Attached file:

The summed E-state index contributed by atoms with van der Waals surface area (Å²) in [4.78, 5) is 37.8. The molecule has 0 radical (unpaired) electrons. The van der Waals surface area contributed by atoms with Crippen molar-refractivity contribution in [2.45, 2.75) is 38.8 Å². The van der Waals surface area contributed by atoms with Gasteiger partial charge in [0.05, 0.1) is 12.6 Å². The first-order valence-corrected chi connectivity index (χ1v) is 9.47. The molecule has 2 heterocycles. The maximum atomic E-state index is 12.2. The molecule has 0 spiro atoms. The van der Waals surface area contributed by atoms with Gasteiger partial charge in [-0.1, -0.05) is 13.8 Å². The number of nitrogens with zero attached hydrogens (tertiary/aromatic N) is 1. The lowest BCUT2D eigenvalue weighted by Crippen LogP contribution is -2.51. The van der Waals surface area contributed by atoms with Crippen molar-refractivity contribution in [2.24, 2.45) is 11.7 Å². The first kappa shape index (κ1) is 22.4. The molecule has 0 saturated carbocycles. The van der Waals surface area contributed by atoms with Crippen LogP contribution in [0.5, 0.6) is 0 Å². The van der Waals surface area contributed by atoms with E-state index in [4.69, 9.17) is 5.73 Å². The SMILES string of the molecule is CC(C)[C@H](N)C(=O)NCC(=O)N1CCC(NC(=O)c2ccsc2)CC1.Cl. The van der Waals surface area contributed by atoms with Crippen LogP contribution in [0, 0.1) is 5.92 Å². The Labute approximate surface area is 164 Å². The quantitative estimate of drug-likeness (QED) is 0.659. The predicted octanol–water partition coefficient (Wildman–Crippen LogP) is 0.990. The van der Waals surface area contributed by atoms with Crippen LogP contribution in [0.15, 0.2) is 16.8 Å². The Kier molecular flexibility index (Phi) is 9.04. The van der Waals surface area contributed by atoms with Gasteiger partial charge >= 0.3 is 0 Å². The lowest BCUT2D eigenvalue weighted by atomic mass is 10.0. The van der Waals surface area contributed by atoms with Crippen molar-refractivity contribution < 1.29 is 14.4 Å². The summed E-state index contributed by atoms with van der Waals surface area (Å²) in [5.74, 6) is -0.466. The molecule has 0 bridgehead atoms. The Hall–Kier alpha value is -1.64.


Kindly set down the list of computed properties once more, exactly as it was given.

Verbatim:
The summed E-state index contributed by atoms with van der Waals surface area (Å²) in [4.78, 5) is 37.8. The molecule has 0 radical (unpaired) electrons. The van der Waals surface area contributed by atoms with Crippen molar-refractivity contribution in [2.45, 2.75) is 38.8 Å². The van der Waals surface area contributed by atoms with Gasteiger partial charge in [0.05, 0.1) is 12.6 Å². The first-order valence-corrected chi connectivity index (χ1v) is 9.47. The molecule has 2 heterocycles. The maximum atomic E-state index is 12.2. The molecule has 0 spiro atoms. The van der Waals surface area contributed by atoms with Gasteiger partial charge in [-0.1, -0.05) is 13.8 Å². The number of nitrogens with zero attached hydrogens (tertiary/aromatic N) is 1. The lowest BCUT2D eigenvalue weighted by Crippen LogP contribution is -2.51. The van der Waals surface area contributed by atoms with Crippen molar-refractivity contribution in [2.24, 2.45) is 11.7 Å². The first kappa shape index (κ1) is 22.4. The molecule has 0 saturated carbocycles. The van der Waals surface area contributed by atoms with Crippen LogP contribution in [0.5, 0.6) is 0 Å². The van der Waals surface area contributed by atoms with E-state index in [4.69, 9.17) is 5.73 Å². The SMILES string of the molecule is CC(C)[C@H](N)C(=O)NCC(=O)N1CCC(NC(=O)c2ccsc2)CC1.Cl. The van der Waals surface area contributed by atoms with Crippen LogP contribution in [0, 0.1) is 5.92 Å². The Labute approximate surface area is 164 Å². The quantitative estimate of drug-likeness (QED) is 0.659. The predicted octanol–water partition coefficient (Wildman–Crippen LogP) is 0.990. The van der Waals surface area contributed by atoms with Crippen LogP contribution in [0.15, 0.2) is 16.8 Å². The Kier molecular flexibility index (Phi) is 9.04. The van der Waals surface area contributed by atoms with Gasteiger partial charge >= 0.3 is 0 Å². The lowest BCUT2D eigenvalue weighted by atomic mass is 10.0. The van der Waals surface area contributed by atoms with Crippen molar-refractivity contribution < 1.29 is 14.4 Å². The summed E-state index contributed by atoms with van der Waals surface area (Å²) in [5.74, 6) is -0.466. The molecule has 0 bridgehead atoms. The Hall–Kier alpha value is -1.64.